‘Prometheus’ falls just short of being a classic
Wed, Jun 6, 2012 (4:38 p.m.)
Fan expectations for Ridley Scott’s Prometheus have run so ridiculously high that the movie is an almost inevitable disappointment before it even begins. First announced as a prequel to Scott’s 1979 sci-fi classic Alien, then designated a stand-alone story with ties to the world of the Alien movies, Prometheus is a much more accomplished and ambitious film than the lame, bargain-basement Alien vs. Predator movies the franchise recently offered up. But it’s not the masterpiece that so many fans have been anticipating.
Falling short of being a masterpiece is not the worst possible thing, and so much of Prometheus is engrossing and visually striking that it takes a little while to notice how empty it all is. Although it follows the crew of a spaceship literally searching for the meaning of human existence, Prometheus is, like Alien, basically a haunted-house horror movie in sci-fi clothing. Noomi Rapace (star of the Swedish The Girl With the Dragon Tattoo trilogy) leads the cast in the Sigourney Weaver role as the quiet woman who draws on untapped reserves of courage when faced with unimaginable horrors.
In this case, those horrors inhabit a seemingly abandoned planet, where Rapace’s archaeologist Elizabeth Shaw has traveled along with a motley crew of mostly disposable scientists and explorers in search of a race they dub the Engineers, who may have been responsible for the origins of the human race hundreds of thousands of years ago. What they find are deadly creatures that pick off the crew members one by one, as the coldly calculating android David (Michael Fassbender) works his own agenda behind the scenes.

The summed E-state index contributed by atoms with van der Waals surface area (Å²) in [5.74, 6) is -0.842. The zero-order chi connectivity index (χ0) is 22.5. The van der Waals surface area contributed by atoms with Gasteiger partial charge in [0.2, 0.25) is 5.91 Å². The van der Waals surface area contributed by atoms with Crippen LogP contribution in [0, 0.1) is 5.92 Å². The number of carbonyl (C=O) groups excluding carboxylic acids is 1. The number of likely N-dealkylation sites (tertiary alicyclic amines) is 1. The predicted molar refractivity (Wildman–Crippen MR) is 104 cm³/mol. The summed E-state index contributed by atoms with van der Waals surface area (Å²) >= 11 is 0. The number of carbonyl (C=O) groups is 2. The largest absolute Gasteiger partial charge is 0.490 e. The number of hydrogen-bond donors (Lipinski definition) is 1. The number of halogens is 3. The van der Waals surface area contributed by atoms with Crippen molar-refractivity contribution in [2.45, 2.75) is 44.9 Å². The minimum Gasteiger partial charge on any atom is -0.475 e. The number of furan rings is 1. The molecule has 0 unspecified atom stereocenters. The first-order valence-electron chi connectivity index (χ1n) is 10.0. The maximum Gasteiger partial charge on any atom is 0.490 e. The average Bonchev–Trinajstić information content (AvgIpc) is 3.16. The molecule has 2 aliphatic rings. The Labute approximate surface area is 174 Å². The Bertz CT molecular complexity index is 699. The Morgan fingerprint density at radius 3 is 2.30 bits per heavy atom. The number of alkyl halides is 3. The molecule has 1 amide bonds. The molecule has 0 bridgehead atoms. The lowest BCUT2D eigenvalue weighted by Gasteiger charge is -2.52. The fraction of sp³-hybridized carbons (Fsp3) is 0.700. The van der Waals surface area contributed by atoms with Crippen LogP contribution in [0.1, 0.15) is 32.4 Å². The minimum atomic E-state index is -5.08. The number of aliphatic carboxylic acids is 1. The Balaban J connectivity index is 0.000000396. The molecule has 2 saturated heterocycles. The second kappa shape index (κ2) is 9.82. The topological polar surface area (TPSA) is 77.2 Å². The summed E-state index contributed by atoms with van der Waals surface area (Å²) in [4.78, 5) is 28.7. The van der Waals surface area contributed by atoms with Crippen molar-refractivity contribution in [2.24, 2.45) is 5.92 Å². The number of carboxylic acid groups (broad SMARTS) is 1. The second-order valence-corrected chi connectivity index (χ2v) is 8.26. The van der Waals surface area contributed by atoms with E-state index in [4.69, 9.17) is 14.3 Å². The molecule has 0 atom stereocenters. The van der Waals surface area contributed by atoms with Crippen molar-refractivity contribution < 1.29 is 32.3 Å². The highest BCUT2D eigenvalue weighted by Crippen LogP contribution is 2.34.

Structurally, Prometheus is very similar to Alien, but Scott does an excellent job of building tension and atmosphere. Fassbender is eerily effective as David, although the rest of the cast (including Charlize Theron, Guy Pearce and Idris Elba) is mostly just functional. The Engineers and their environment are beautifully designed and haunting to behold, but whenever the script (by Jon Spaihts and Lost co-creator Damon Lindelof) approaches big philosophical questions, it falls short. Prometheus isn’t a profound sci-fi treatise on humanity’s place in the universe, but it is an exciting, visually stunning and often exquisitely suspenseful adventure story, and that makes it a more than worthy addition to the Alien canon.